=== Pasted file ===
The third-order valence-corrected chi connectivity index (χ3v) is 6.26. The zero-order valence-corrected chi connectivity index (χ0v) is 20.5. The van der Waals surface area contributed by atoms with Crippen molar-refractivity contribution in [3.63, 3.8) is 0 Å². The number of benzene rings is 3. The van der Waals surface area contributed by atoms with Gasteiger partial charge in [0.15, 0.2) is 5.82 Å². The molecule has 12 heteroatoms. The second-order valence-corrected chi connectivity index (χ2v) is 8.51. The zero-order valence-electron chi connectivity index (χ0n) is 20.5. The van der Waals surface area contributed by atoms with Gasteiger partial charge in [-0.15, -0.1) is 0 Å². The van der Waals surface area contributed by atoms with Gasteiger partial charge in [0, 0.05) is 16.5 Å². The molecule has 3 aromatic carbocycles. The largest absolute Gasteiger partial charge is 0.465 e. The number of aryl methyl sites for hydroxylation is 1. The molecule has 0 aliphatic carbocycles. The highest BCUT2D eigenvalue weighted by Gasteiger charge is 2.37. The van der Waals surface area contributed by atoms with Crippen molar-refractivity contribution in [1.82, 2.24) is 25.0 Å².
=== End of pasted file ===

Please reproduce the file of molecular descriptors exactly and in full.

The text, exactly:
The third-order valence-corrected chi connectivity index (χ3v) is 6.26. The zero-order valence-corrected chi connectivity index (χ0v) is 20.5. The van der Waals surface area contributed by atoms with Crippen molar-refractivity contribution in [3.63, 3.8) is 0 Å². The number of benzene rings is 3. The van der Waals surface area contributed by atoms with Gasteiger partial charge in [0.15, 0.2) is 5.82 Å². The molecule has 12 heteroatoms. The second-order valence-corrected chi connectivity index (χ2v) is 8.51. The zero-order valence-electron chi connectivity index (χ0n) is 20.5. The van der Waals surface area contributed by atoms with Gasteiger partial charge in [-0.15, -0.1) is 0 Å². The van der Waals surface area contributed by atoms with Gasteiger partial charge in [0, 0.05) is 16.5 Å². The molecule has 3 aromatic carbocycles. The largest absolute Gasteiger partial charge is 0.465 e. The number of aryl methyl sites for hydroxylation is 1. The molecule has 0 aliphatic carbocycles. The highest BCUT2D eigenvalue weighted by Gasteiger charge is 2.37. The van der Waals surface area contributed by atoms with Crippen molar-refractivity contribution in [1.82, 2.24) is 25.0 Å².